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Brand guidelines

Writing in plain English

How and why we use plain English to communicate clearly.

What is plain English?

Using plain English means writing clear and concise information to communicate a message effectively. The aim is not to reduce the amount of information we are giving the user, it is to present it in a way that is easy to understand and navigate.

Some of the key principles of plain English are:

  • Using everyday English.
  • Avoiding jargon and using words that are widely understood.
  • Using short, simple sentences.
  • Using lists wherever possible to break up information.
  • Using active verbs instead of passive verbs.

Why we use plain English

Writing in plain English is not dumbing down, it is opening up.

It makes it easier for all users to take in information quickly and easily, so that our messages can be easily understood. Even highly intelligent and literate people understand text much more effectively when it is kept concise, simple and jargon free.


We also have a duty to make sure that our writing is accessible to all of our readers. As a University we take an open and inclusive approach to education, and our writing needs to reflect this. We need to take into account that some of our users could:

  • Not have English as their first language
  • Have learning difficulties, or physical or mental conditions which make reading more difficult
  • Be using a screen reader, or other accessibility software
  • Be feeling stressed, anxious or overwhelmed

Online reading behaviour

In some writing contexts, such as academic papers or formal documents, readers may be expecting to engage with long, complex sentences and specialist vocabulary.

Writing for an online audience is different. Users will want to find the information they need quickly. They may also be distracted by other things around them when consuming digital content.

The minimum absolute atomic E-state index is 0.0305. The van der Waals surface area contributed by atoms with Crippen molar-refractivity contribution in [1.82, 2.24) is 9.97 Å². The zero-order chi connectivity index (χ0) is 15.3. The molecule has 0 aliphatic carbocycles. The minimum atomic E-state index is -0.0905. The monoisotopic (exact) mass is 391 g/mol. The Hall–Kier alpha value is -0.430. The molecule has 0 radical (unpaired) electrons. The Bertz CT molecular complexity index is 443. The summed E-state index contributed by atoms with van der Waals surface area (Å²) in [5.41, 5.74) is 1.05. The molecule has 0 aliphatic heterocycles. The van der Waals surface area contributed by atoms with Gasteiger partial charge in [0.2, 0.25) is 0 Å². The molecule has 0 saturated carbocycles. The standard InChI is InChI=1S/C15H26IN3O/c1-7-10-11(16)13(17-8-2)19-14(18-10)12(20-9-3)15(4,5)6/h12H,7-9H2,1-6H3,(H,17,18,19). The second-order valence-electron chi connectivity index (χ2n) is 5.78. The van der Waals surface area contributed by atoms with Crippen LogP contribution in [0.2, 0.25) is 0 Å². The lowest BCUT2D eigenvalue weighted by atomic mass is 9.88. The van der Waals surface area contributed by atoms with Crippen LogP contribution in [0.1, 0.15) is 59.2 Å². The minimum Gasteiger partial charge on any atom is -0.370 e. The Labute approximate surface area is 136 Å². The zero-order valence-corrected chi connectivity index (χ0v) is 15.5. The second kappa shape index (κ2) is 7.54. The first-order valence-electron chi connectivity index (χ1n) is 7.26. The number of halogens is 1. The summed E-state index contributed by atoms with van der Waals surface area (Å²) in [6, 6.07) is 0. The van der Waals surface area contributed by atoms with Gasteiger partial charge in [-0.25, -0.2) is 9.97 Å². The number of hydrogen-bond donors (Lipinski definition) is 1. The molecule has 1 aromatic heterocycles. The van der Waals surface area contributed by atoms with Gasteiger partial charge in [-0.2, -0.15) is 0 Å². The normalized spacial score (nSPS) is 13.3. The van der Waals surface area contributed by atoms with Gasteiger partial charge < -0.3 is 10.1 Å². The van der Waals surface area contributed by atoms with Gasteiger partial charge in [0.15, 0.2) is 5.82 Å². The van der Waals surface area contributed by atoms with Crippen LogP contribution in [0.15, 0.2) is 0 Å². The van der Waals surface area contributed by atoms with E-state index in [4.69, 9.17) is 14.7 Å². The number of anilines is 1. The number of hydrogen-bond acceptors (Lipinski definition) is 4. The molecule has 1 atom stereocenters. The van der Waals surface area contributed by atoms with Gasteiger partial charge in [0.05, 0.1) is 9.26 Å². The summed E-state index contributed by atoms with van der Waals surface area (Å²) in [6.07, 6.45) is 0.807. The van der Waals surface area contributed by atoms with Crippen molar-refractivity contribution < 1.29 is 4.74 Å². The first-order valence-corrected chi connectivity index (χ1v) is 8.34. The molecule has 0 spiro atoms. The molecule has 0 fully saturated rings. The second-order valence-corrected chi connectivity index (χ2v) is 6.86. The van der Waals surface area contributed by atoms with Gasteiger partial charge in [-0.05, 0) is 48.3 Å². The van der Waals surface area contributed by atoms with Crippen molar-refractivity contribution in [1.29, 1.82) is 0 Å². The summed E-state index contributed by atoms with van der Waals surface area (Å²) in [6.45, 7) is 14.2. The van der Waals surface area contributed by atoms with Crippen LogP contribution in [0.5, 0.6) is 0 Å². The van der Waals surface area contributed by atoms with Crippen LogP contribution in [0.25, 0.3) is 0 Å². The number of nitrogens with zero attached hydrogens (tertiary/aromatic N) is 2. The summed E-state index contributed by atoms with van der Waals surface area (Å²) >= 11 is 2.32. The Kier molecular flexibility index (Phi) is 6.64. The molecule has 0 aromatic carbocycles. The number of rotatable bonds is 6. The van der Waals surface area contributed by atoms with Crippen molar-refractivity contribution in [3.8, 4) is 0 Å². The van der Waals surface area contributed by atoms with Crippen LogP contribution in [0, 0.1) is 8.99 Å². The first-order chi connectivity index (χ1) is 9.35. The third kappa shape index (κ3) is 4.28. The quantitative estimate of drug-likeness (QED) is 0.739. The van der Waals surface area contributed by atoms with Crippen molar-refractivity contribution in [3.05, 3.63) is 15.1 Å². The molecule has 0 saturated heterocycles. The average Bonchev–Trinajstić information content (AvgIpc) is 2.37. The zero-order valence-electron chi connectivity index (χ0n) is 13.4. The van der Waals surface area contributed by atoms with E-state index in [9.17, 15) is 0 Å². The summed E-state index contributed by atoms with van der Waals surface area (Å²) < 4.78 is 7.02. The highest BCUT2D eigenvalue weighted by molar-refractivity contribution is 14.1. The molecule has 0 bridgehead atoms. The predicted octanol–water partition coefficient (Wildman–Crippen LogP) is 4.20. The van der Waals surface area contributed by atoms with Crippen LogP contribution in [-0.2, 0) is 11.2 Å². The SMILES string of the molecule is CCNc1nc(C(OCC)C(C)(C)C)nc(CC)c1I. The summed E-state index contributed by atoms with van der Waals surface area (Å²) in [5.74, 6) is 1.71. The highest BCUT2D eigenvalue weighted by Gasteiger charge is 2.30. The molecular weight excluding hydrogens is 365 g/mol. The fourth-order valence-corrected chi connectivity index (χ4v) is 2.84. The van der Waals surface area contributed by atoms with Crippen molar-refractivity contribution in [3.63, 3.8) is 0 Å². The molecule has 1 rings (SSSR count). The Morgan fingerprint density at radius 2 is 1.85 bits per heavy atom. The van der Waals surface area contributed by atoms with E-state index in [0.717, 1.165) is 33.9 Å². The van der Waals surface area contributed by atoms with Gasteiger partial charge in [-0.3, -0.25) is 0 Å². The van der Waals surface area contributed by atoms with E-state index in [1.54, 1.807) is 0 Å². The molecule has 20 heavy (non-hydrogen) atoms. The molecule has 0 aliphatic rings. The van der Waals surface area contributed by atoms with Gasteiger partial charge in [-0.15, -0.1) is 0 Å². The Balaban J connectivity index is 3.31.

• Around 50% of York St John University's website traffic comes from mobile devices
  • 79% of users scan webpages, only 16% read it word for word (Dejan Marketing, 2015)
  • Visitors only read 20% of the text on an average page (Neilsen, 2018)

These brand guidelines can apply to both online and offline content. However, the majority of our content is now digital, and this makes it even more important to write in plain English.

Tips for using plain English

These are some of the ways we can make sure our content is as useful and accessible as possible.

Avoid jargon, idioms and expressions

Language can exclude readers. Using jargon, idioms and expressions can make your content inaccessible to some users. If you have to use a specialist or technical term, explain its meaning to the reader.

If people cannot find the information they are looking for then they will seek it elsewhere. If we are the only source of this information and our users cannot understand it, then we have let our users down.


Do not say:

  • It is a Palladian style stone building.

Do say:

  • It is a Palladian style stone building. Palladian style architectural features include columns, symmetry and decorative arches.

Simplify your sentences

Writing short sentences is one of the key features of effective web writing. People scan for information when reading on the web. Even highly literate people miss the meaning of longer sentences because they are scanning.

Research shows that the longer a sentence is, the less it is understood. When a sentence is 14 words long, readers comprehend 90% of the information. When a sentence is 43 words long, readers comprehend just 10% of the information. The ideal average sentence length for web writing is 15 to 20 words.

Avoid writing sentences with lots of commas, or other punctuation such as dashes or semi colons. Instead, split your sentence down into several smaller ones which will be easier to understand.

Structure your text so it scans easily

Long blocks of text are much harder to scan than text which is broken up into small sections. Keep paragraphs short, and make use of bullet lists to present information.

Address the reader directly

In our writing we address the reader as 'you' wherever possible. This gives the text a friendlier tone and makes the reader feel more involved. It helps applicants to imagine their future selves as the subject of the sentence.

Use active rather than passive verbs

Active verbs are more easily understood, and usually make the writing seem more lively.

There may be times when passive verbs cannot be avoided without changing the meaning of a sentence, but we should try to use active verbs wherever possible.


Do not say:

  • On this module you will be introduced to important philosophical concepts and debates.

Do say:

  • On this module we will introduce you to important philosophical concepts and debates.

Avoid adverbs

Adverbs such as 'completely', 'really' and 'very' often make writing seem timid or unsure. We want to sound confident in any statement we are making.


Do not say:

  • Our Wellbeing team will completely support you during your time with us.

Do say: 

  • Our Wellbeing team will support you during your time with us.

You can find out more about how to apply plain English techniques from the plain English campaign.